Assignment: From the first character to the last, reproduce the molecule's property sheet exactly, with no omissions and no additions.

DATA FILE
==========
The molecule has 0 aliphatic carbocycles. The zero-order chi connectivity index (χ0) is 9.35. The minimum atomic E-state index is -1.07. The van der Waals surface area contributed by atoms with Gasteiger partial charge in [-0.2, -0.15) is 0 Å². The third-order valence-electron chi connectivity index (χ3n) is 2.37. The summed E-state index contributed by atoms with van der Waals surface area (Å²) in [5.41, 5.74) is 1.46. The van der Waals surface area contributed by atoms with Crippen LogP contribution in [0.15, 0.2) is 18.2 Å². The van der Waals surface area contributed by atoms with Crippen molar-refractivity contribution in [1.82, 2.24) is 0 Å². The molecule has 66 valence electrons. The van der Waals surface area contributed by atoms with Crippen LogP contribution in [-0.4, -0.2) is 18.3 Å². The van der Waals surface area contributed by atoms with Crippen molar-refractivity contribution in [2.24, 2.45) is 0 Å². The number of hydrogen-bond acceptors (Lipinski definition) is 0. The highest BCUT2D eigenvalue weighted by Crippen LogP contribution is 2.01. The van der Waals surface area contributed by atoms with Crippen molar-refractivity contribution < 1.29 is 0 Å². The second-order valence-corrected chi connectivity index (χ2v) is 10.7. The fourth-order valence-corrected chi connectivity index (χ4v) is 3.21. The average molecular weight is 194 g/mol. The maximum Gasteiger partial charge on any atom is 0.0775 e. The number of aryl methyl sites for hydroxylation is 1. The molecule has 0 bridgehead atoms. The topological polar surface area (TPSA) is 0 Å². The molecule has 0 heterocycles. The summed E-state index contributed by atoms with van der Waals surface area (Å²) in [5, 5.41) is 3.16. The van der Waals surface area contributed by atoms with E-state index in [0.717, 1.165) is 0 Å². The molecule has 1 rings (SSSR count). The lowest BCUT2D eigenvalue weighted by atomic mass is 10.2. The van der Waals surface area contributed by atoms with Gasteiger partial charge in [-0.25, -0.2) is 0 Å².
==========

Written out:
The molecule has 0 aliphatic carbocycles. The zero-order chi connectivity index (χ0) is 9.35. The minimum atomic E-state index is -1.07. The van der Waals surface area contributed by atoms with Gasteiger partial charge in [-0.2, -0.15) is 0 Å². The third-order valence-electron chi connectivity index (χ3n) is 2.37. The summed E-state index contributed by atoms with van der Waals surface area (Å²) in [5.41, 5.74) is 1.46. The van der Waals surface area contributed by atoms with Crippen LogP contribution in [0.15, 0.2) is 18.2 Å². The van der Waals surface area contributed by atoms with Crippen molar-refractivity contribution in [1.82, 2.24) is 0 Å². The molecule has 66 valence electrons. The van der Waals surface area contributed by atoms with Crippen LogP contribution in [-0.4, -0.2) is 18.3 Å². The van der Waals surface area contributed by atoms with Crippen molar-refractivity contribution in [2.24, 2.45) is 0 Å². The number of hydrogen-bond acceptors (Lipinski definition) is 0. The highest BCUT2D eigenvalue weighted by Crippen LogP contribution is 2.01. The van der Waals surface area contributed by atoms with Crippen molar-refractivity contribution < 1.29 is 0 Å². The second-order valence-corrected chi connectivity index (χ2v) is 10.7. The fourth-order valence-corrected chi connectivity index (χ4v) is 3.21. The average molecular weight is 194 g/mol. The maximum Gasteiger partial charge on any atom is 0.0775 e. The number of aryl methyl sites for hydroxylation is 1. The molecule has 0 bridgehead atoms. The topological polar surface area (TPSA) is 0 Å². The molecule has 0 heterocycles. The summed E-state index contributed by atoms with van der Waals surface area (Å²) in [5, 5.41) is 3.16. The van der Waals surface area contributed by atoms with E-state index in [0.717, 1.165) is 0 Å². The molecule has 1 rings (SSSR count). The lowest BCUT2D eigenvalue weighted by atomic mass is 10.2. The van der Waals surface area contributed by atoms with Gasteiger partial charge in [-0.25, -0.2) is 0 Å².